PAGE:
I was surprised at the lack of “live bloggers” at ILTA. It is a technology conference so I expected to see some interesting ways people were keeping notes and tracking information. Lisa Kellar Gianakos was toting around a tablet PC. But otherwise, I saw very few people using computers. Mostly, I saw people scratching some simple notes in the back of the conference book.
I first started live blogging at the Enterprise 2.0 Conference in June. I was (still am) new to blogging. But I thought a blog would be an excellent way to keep notes from the conference. Just before going to that conference I came across some notes I had taken from another conference I attended. There was some good stuff in those notes, but they were just sitting in a pile. I could not retrieve the notes, leverage the notes for other use or leverage my attendance at the conference.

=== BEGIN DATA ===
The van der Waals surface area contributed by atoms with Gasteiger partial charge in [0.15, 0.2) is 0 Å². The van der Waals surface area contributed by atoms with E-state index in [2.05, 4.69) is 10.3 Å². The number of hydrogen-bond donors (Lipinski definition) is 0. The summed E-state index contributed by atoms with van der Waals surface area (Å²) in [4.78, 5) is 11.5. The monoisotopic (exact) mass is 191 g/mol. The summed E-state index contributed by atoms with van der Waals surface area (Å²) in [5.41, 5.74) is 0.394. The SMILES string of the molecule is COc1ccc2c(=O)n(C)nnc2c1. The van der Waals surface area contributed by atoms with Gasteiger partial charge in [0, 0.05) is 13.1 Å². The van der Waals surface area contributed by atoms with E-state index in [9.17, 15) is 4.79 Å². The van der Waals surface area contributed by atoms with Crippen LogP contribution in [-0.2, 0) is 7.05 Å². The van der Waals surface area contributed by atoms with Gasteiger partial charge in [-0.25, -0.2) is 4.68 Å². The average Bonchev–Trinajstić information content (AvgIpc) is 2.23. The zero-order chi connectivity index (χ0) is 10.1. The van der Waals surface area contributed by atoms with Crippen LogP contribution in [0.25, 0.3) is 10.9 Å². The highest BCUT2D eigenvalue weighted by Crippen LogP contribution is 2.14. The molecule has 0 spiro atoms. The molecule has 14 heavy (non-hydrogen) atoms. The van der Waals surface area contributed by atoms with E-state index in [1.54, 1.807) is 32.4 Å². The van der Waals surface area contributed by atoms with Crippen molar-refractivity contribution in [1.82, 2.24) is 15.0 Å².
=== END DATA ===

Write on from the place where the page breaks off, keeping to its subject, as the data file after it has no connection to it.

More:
With my notes in a blog, I can use the blog search to quickly retrieve them, use labels to add some organization and incorporate them into the stream of thoughts embodied in this blog.
In addition to my use of the notes, the blog makes them readily available to my colleagues in the knowledge management group at the firm (and shows my director that I was not just off having a good time).
I think it is important to stop the blogging shortly after each session. I do not want blogging to take the place of person-to-person interaction at a conference. As the session ends, I will generally do a quick spellcheck and a quick skim for obvious errors. If it is decent enough, I just hit publish and let it go with whatever typos, grammatical errors or formatting problems I missed. If it is in really bad shape, I will wait to edit the post during a later, quiet time. For me the key is to capture the information, more than polishing them for prime-time.
During a session, I will look surgically attached to my computer. But the end result is much more useful. Isn’t that what technology is all about?